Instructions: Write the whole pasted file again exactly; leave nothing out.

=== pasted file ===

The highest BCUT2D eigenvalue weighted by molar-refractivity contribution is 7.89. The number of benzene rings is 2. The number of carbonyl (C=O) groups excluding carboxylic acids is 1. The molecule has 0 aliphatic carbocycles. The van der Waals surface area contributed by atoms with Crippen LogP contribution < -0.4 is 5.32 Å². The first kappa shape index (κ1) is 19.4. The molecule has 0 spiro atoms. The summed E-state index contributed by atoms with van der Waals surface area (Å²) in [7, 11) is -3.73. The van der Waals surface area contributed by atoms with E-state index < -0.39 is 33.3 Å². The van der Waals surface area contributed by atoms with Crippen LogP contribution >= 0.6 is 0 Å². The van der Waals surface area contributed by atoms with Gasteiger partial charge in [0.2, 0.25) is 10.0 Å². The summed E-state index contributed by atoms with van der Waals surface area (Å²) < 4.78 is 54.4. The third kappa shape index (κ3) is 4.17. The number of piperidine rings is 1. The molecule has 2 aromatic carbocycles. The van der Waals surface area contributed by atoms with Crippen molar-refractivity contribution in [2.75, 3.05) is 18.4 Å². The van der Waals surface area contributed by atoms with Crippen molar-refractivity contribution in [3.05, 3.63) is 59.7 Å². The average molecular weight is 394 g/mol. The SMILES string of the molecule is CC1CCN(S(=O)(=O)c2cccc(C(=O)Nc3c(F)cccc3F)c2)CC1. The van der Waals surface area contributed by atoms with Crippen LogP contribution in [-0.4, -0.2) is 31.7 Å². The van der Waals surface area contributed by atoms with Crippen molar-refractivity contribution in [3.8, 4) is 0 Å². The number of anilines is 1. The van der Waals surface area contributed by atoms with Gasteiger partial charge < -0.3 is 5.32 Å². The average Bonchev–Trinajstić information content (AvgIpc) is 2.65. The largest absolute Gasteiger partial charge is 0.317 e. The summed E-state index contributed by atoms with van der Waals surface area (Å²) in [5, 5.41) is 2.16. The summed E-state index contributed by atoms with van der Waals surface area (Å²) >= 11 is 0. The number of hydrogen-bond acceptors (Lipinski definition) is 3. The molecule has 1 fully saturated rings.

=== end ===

The highest BCUT2D eigenvalue weighted by molar-refractivity contribution is 7.89. The number of benzene rings is 2. The number of carbonyl (C=O) groups excluding carboxylic acids is 1. The molecule has 0 aliphatic carbocycles. The van der Waals surface area contributed by atoms with Crippen LogP contribution < -0.4 is 5.32 Å². The first kappa shape index (κ1) is 19.4. The molecule has 0 spiro atoms. The summed E-state index contributed by atoms with van der Waals surface area (Å²) in [7, 11) is -3.73. The van der Waals surface area contributed by atoms with E-state index < -0.39 is 33.3 Å². The van der Waals surface area contributed by atoms with Crippen LogP contribution >= 0.6 is 0 Å². The van der Waals surface area contributed by atoms with Gasteiger partial charge in [0.2, 0.25) is 10.0 Å². The summed E-state index contributed by atoms with van der Waals surface area (Å²) < 4.78 is 54.4. The third kappa shape index (κ3) is 4.17. The number of piperidine rings is 1. The molecule has 2 aromatic carbocycles. The van der Waals surface area contributed by atoms with Crippen molar-refractivity contribution in [2.75, 3.05) is 18.4 Å². The van der Waals surface area contributed by atoms with Crippen molar-refractivity contribution in [3.05, 3.63) is 59.7 Å². The average molecular weight is 394 g/mol. The SMILES string of the molecule is CC1CCN(S(=O)(=O)c2cccc(C(=O)Nc3c(F)cccc3F)c2)CC1. The van der Waals surface area contributed by atoms with Crippen LogP contribution in [-0.4, -0.2) is 31.7 Å². The van der Waals surface area contributed by atoms with Crippen molar-refractivity contribution in [3.8, 4) is 0 Å². The number of anilines is 1. The van der Waals surface area contributed by atoms with Gasteiger partial charge < -0.3 is 5.32 Å². The average Bonchev–Trinajstić information content (AvgIpc) is 2.65. The largest absolute Gasteiger partial charge is 0.317 e. The summed E-state index contributed by atoms with van der Waals surface area (Å²) in [5, 5.41) is 2.16. The summed E-state index contributed by atoms with van der Waals surface area (Å²) >= 11 is 0. The number of hydrogen-bond acceptors (Lipinski definition) is 3. The molecule has 1 fully saturated rings.